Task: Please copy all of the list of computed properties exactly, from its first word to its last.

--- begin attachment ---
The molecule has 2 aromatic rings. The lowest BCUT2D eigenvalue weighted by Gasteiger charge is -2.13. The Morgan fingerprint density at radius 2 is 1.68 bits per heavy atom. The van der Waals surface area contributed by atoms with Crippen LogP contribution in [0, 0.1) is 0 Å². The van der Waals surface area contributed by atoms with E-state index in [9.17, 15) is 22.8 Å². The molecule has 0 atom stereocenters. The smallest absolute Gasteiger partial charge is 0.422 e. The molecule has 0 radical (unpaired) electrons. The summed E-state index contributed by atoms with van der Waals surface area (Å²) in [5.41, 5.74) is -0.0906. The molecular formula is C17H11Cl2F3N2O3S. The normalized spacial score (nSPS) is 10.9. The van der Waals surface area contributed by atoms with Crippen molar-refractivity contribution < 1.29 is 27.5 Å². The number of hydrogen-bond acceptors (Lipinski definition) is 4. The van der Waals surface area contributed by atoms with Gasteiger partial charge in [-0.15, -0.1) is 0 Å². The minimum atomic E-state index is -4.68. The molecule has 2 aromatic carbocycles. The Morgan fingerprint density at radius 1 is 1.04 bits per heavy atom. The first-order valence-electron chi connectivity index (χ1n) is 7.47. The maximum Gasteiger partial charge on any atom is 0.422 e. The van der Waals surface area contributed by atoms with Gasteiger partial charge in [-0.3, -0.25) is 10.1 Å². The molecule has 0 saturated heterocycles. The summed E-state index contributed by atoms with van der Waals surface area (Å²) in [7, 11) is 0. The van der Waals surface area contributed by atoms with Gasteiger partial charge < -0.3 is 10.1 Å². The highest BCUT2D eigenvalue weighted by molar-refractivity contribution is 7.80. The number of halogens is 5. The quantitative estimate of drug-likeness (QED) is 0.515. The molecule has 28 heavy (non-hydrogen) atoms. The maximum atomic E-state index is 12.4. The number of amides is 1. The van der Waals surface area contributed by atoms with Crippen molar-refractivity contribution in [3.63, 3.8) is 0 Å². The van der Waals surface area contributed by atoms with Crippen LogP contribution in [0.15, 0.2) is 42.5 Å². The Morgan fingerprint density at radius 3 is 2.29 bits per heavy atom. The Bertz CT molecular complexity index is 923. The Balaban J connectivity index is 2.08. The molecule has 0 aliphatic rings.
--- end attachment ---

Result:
The molecule has 2 aromatic rings. The lowest BCUT2D eigenvalue weighted by Gasteiger charge is -2.13. The Morgan fingerprint density at radius 2 is 1.68 bits per heavy atom. The van der Waals surface area contributed by atoms with Crippen LogP contribution in [0, 0.1) is 0 Å². The van der Waals surface area contributed by atoms with E-state index in [9.17, 15) is 22.8 Å². The molecule has 0 atom stereocenters. The smallest absolute Gasteiger partial charge is 0.422 e. The molecule has 0 radical (unpaired) electrons. The summed E-state index contributed by atoms with van der Waals surface area (Å²) in [5.41, 5.74) is -0.0906. The molecular formula is C17H11Cl2F3N2O3S. The normalized spacial score (nSPS) is 10.9. The van der Waals surface area contributed by atoms with Crippen molar-refractivity contribution < 1.29 is 27.5 Å². The number of hydrogen-bond acceptors (Lipinski definition) is 4. The van der Waals surface area contributed by atoms with Gasteiger partial charge in [-0.15, -0.1) is 0 Å². The minimum atomic E-state index is -4.68. The molecule has 2 aromatic carbocycles. The Morgan fingerprint density at radius 1 is 1.04 bits per heavy atom. The first-order valence-electron chi connectivity index (χ1n) is 7.47. The maximum Gasteiger partial charge on any atom is 0.422 e. The van der Waals surface area contributed by atoms with Gasteiger partial charge in [-0.3, -0.25) is 10.1 Å². The molecule has 0 saturated heterocycles. The summed E-state index contributed by atoms with van der Waals surface area (Å²) in [7, 11) is 0. The van der Waals surface area contributed by atoms with Gasteiger partial charge < -0.3 is 10.1 Å². The highest BCUT2D eigenvalue weighted by molar-refractivity contribution is 7.80. The number of halogens is 5. The quantitative estimate of drug-likeness (QED) is 0.515. The molecule has 28 heavy (non-hydrogen) atoms. The maximum atomic E-state index is 12.4. The number of amides is 1. The van der Waals surface area contributed by atoms with Crippen molar-refractivity contribution in [3.63, 3.8) is 0 Å². The van der Waals surface area contributed by atoms with Crippen LogP contribution in [0.15, 0.2) is 42.5 Å². The Morgan fingerprint density at radius 3 is 2.29 bits per heavy atom. The Bertz CT molecular complexity index is 923. The Balaban J connectivity index is 2.08. The molecule has 0 aliphatic rings.